With the International Labor Organization’s estimation of 25 million people becoming unemployed from the impact of COVID 19, most countries in the world prepared themselves to lend a helping hand to the unemployed. Each country had its own unemployment allowances in place to support the people through this difficult phase. Choosing the path of early retirement for certain valid reasons, I fell into the category of unemployed and am the recipient of Jobseeker payments on a fortnightly basis, which initially touched the $1250 mark became slashed to nearly $1000.
The payments, a life saver, made me curious about the unemployment allowances offered by other countries and was glad to learn that my country of origin, India, had something in place called the ‘Atal Beema Vyakti Kalyan Yojana’ an unemployment insurance available to those workers subscribed to Employees State Insurance Scheme just as to the unemployed workers in the United States. Other countries like France, Germany and the Netherlands had partial unemployment benefits in place; however, countries like China assured a no termination of contract while the employees availed leave for illness etc. While Italy and Japan provided financial support to employees for teleworking, Ireland, Singapore, and Korea offered not only unemployment allowances to the workers who lost their jobs but also free medical care.
The readers of my blogs, would be aware of my attempts to gain a second tertiary qualification from Curtin University (Bentley) as a full time online student of Graduate Diploma of Information and Library Studies for a career change from my previous blogs. I was able to achieve this because of the support given by Australian Government in the name of Higher Education Loan Program (HELP).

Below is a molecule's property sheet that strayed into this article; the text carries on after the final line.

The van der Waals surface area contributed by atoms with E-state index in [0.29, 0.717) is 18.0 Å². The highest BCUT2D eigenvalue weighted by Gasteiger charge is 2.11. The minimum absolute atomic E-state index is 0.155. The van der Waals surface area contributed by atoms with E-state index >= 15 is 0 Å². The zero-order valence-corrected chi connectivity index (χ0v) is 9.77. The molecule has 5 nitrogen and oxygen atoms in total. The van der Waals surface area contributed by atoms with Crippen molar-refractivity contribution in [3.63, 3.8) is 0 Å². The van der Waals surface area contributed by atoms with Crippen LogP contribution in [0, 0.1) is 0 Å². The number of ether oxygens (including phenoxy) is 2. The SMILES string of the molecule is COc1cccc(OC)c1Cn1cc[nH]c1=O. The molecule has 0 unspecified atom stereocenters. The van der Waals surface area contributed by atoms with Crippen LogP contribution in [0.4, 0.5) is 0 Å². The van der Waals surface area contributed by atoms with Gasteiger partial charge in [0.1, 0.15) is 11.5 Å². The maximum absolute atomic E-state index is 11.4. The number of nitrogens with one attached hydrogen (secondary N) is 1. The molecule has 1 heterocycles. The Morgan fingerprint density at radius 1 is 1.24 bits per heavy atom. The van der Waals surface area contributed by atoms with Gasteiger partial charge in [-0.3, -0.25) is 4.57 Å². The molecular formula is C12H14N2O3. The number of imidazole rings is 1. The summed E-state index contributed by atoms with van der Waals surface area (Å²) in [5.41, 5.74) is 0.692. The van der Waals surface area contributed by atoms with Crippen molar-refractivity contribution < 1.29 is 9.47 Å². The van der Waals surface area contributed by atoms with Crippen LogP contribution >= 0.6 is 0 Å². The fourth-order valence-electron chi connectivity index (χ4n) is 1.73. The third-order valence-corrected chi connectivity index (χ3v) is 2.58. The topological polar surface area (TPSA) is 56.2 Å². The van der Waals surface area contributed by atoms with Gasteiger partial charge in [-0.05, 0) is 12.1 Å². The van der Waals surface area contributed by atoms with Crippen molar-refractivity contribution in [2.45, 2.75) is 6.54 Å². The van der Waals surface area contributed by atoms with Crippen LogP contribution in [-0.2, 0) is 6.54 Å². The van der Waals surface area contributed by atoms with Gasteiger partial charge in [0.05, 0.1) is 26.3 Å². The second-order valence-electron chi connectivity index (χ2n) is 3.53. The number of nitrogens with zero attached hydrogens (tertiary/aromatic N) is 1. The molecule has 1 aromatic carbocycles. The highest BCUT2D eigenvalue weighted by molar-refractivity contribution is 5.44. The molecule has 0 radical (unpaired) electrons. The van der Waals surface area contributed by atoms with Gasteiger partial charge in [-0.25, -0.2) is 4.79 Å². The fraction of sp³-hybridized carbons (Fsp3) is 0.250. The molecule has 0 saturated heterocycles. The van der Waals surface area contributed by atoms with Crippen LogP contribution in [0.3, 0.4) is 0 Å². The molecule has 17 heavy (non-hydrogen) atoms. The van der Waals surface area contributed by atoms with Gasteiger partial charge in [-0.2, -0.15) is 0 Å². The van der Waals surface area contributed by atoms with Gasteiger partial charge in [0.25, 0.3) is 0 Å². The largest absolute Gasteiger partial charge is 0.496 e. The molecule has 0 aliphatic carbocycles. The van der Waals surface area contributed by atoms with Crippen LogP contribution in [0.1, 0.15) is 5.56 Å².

Browsing through a few links enlightened me that in India education loans were offered to students by leading banks with interest rates starting from 7.30% which they could finish with a period of fifteen years. While students struggle to pay debts in a few countries, students pursuing higher education in many other countries are debt free. It was interesting to learn that Denmark is providing their students full fees besides $500 for books per semester and $900 for living costs to those who are not living with parents. The students could access this stipend for a period of six years which is not cancelled if the student obtains part-time work. This sort of assistance was also provided by countries like Taiwan, Ireland, New Zealand, Brazil, Philippines, and Scotland. Turkish students must compete in a university entrance exam system to get private university education free if they manage to come within the top 100 ranks.
People in need are accessing these government support programs all over the world to achieve their dreams and stand on their own legs in the hope that tomorrow would be better than today.